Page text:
Simon Armitage has been appointed as the UK’s new Poet Laureate, replacing the former holder of that position, Carol Ann Duffy. The Daily Telegraph has an interesting article on the appointment which can be found here, https://www.telegraph.co.uk/news/2019/05/10/xxx/
Our civilisation is just
As these flowers I touch,
Bright petals and dust.
In the poet’s eyes,
Or is it the skies
That turn black
So that he
Are unable to see?
My thanks to the young lady who drew my attention to this article during our chat earlier today,
Last night, I fell into conversation with an acquaintance who owns a market stall. My acquaintance sells a good many books (all second-hand), old records and similar items. Many of the people who buy from him are book lovers, however a lady recently bought a whole series of Penguin Classics (all with identical spines) to furnish the home of a person who (I suspect) is more interested in the social status gained by the ownership of an original set of Penguins than in any benefit derived from the pleasure of actually reading them. Indeed the lady doing the buying told my acquaintance that she was an interior decorator who had been specifically commissioned to purchase books for purely decorative purposes. My friend is a lover of literature and did consider not selling to the customer. However, we all must live. Consequently a sale was made and a set of Penguins, with identical spines are now (or soon will be) gracing a bookcase where they will, in all probability languish unread.
While the above incident is sad, it is not unusual. Many a country squire was more interested in hunting, shooting and fishing than in the pleasures of the mind. Although many such gentlemen where possessed of fine libraries, the bookcases often remained undisturbed, apart from the dustings of servants, and perhaps the attentions of a curious house guest or a blue stocking daughter, or other relative who might, on occasion take down and enjoy one of the leather bound tomes.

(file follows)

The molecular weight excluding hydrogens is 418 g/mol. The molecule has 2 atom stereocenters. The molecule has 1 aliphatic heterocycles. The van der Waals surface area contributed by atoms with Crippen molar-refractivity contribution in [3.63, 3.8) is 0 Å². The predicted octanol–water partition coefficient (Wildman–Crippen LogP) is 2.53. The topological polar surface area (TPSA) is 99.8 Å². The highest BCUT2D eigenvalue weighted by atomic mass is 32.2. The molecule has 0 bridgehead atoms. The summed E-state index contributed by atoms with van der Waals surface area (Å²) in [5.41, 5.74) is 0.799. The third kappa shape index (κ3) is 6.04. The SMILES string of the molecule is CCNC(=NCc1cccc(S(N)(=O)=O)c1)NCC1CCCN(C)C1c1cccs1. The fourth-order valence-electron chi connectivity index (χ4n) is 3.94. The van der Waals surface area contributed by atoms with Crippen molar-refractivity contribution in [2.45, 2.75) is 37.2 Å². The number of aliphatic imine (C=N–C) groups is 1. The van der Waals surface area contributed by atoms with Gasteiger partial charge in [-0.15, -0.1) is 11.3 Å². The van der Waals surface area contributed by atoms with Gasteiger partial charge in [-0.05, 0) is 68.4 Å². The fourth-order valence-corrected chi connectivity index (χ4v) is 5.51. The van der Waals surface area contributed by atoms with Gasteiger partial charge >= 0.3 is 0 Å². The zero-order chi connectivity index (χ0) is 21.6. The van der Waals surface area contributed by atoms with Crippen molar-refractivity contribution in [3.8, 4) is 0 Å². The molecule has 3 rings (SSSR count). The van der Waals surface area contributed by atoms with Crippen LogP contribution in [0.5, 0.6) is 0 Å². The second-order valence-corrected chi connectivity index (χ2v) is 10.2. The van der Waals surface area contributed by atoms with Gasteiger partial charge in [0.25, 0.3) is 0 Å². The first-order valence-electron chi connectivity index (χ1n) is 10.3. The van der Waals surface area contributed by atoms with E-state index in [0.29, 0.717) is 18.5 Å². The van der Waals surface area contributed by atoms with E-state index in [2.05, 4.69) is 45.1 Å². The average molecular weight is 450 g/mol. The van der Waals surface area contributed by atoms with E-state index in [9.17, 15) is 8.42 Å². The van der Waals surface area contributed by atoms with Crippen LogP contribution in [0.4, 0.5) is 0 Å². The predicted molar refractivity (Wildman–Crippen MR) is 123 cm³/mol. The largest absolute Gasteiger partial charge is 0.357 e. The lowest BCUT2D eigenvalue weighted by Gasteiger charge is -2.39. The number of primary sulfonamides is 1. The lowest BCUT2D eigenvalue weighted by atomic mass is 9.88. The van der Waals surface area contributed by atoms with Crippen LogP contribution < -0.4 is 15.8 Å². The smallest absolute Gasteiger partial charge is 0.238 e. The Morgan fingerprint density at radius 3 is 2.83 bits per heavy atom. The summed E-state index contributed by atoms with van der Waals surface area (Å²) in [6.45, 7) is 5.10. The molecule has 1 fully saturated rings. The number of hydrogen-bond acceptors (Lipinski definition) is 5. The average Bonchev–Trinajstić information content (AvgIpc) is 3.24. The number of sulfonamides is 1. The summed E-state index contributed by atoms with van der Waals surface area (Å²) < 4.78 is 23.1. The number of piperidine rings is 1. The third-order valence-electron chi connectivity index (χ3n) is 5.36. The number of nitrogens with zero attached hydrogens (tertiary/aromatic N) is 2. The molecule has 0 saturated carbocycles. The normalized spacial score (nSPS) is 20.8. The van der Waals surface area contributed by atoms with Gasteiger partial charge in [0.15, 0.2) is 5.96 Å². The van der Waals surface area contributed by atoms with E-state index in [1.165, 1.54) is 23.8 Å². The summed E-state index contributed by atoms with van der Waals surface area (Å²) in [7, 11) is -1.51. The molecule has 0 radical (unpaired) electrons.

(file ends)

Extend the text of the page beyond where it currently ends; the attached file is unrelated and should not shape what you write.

While I can’t claim that every book on my bookshelves has been read, I have always purchased them with the intention of reading, and most of the volumes in my bookcases have been well thumbed and enjoyed. What about you, my dear readers, have you ever bought a book with the sole intention of displaying (rather than reading it)?
The white cliffs of Dover may remain
Though the express train
Negotiates a perilous ledge.
Or over the edge
We may go
Though ignorant armies say, “below
For the nation”.
I shall read Arnold’s “Dover Beach”
And think on bad
I know a young lady called Heart
Who is a lover of fine art.
When I showed her my etching
She took to sketching,
But I didn’t think much of her art.